Do I regret joining the Police?  Not really, I had a little wobble mid-service, but a change of direction in my career sorted that out and I never looked back.  I got so disillusioned at one point that I promised myself that I would apply for the next job to be advertised, whatever it was, anything to get away.  How desperate was that?  Well, the next job to be advertised was Royalty Protection Officer at Buckingham Palace, so I applied.  I spent a day at Buck House, was introduced to the officers there, had my role explained to me if I were to be the successful candidate and I returned to my Station and typed out my application.  The weeks came and went, I didn’t get called for an interview and then I saw the job advertised again.  I phoned up and enquired as to the current situation of my application to be told in no uncertain terms that even though I had been the only applicant, I had been paper-sifted.  That made me feel great I can tell you.

My next application for something was more successful and I became one of the successful Escape Committee members, did something different and never looked back.  Once again I knew why I had joined the Police, and so it continued until year 30.

I can’t say how I would feel serving under this government, I suspect that I wouldn’t be very happy.  I have read that officers are considering leaving The Job because of the government’s actions.  Whilst I completely understand that, I would urge you not to do anything in haste,  you might end up at Buckingham Palace, or worse.  If once you’ve carefully considered the options you still feel that leaving is right for you, then you must do what you must do, but this has been why I joined the Police, and I think I would stick it out.

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6 thoughts on “Why Did I Join The Police?

  1. I always regarded the Conservative Party as being very pro-police but I’m starting to have my doubts now.
    There are of course the cuts – bringing in private firms like G4S and the appalling ‘plebs’ comment by the Tory Chief Whip but I’ve also just read a shocking article in the Telegraph – not exactly known for its anti-Tory radicalism – about a Tory councillor making a ‘joke’ about the recent killing of 2 WPCs and then having the nerve to tell a police sergeant to “go away, you silly man” when he complained (link below) .
    It’s starting to look like many Tories regard police officers in exactly the same way they regard other public servants such as doctors, teachers and firefighters?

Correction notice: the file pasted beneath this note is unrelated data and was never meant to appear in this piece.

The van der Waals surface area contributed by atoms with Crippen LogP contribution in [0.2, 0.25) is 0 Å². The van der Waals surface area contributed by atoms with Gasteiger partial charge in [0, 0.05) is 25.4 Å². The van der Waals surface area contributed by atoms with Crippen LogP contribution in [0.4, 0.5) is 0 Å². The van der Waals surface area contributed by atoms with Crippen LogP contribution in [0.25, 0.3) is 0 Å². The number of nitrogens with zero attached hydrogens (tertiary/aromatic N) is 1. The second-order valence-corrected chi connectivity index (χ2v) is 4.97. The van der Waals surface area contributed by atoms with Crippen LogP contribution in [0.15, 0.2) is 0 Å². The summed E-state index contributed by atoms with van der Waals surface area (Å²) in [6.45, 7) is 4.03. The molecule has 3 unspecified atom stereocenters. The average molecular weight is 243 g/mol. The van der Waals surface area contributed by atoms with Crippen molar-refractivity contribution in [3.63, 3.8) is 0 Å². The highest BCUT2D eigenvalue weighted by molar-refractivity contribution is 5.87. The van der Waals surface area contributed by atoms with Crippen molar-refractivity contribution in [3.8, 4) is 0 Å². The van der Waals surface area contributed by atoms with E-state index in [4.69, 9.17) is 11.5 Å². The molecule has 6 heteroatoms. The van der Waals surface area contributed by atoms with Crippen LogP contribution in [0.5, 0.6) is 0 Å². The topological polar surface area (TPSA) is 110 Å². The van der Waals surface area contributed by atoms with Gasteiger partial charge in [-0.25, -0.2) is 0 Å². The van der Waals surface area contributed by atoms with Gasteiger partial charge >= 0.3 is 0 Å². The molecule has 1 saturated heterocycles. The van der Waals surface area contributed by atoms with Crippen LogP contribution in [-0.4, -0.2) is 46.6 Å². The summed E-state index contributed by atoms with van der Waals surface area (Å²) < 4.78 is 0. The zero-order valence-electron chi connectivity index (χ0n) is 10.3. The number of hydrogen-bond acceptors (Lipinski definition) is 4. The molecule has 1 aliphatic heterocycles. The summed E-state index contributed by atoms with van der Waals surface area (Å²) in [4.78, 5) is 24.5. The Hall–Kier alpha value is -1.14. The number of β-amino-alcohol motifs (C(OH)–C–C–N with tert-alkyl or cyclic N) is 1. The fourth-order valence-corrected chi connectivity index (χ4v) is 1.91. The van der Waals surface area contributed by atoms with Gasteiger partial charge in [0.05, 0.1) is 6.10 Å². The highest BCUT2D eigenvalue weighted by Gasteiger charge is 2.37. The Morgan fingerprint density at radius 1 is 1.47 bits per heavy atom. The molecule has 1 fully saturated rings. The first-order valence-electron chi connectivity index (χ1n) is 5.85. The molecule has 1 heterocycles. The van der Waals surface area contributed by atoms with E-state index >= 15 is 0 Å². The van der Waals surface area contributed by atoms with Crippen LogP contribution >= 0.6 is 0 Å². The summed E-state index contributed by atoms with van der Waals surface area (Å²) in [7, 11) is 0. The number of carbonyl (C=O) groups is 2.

What do you think?

    http://www.telegraph.co.uk/news/politics/conservative/9564376/Tory-councillor-sacked-for-joking-about-death-of-two-police-officers-in-Manchester.html

  2. After much research, the explanation for Tory contempt may be due to the suspected massive post-crash increase in property & capital assets quietly whisked away off-shore by Tories & their party-funding corporate sponsors, for tax purposes.

    They regard the police as of much less use to them once their valuables are safely abroad, out of harm’s way, where police protection of their baubles is no longer so necessary or feasible from afar.

    The Tories are therefore less anxious now, less constrained, free to express their natural haughty superiority, free to revert to type, to the type exemplified by that Right Honourable Mitchell, the type who, by all accounts, so frequently abused & scorned his inferiors, even if they had been assigned to watch & protect his precious backside..

  3. I would like to have heard a bit more in-depth as to why someone joins the police.There is no way you’d ever get me in a paramilitary organisation let alone with the arrogance to think I was making a difference – and then, in a positive way. Librarians make more of a difference than the police. Doctors make more of a difference – and comedians probably make the greatest difference. To all those miscarriages of justice, to all those stop and searched without reason (the majority) to all those harrassed and intimidated by the police, yes the police make a difference but not in a good way and not in terms of crime which is solved by the public providing heresay and gossip. Of course, the psychology of policing depends on the sold psychology of people euphemistically termed ‘the public’ who believe they need to be ‘protected’ from a negative view of human nature that doesn’t actually exist – the scary monster lurking in the underpass. It’s all very anti-intellectual, anti thinking, medieval. I liked the comment given from one of my tutors at College, an ex ACC and prior to that Chief Super. When I asked ‘why did you join the police?’ he replied ‘you have to remember, it was different in those days; I was married and you got given a house’. Good, honest no bullshit answer. No, I wanted to make a difference. No ‘I couldnt’ get another job because I wasn’t qualified; just ‘I wanted a house’. I doubt he would have joined without such an incentive. Would you?

    • Everyone is entitled to their opinion and mine, for what little is worth, is that I don’t agree with yours. You have your own agenda, which I understand, but there is far more to Policing than you have experienced.

  4. Wait, you had a job as a tech at a hospital and quit all before you were 19? Doesn’t sound like you have it much of a chance!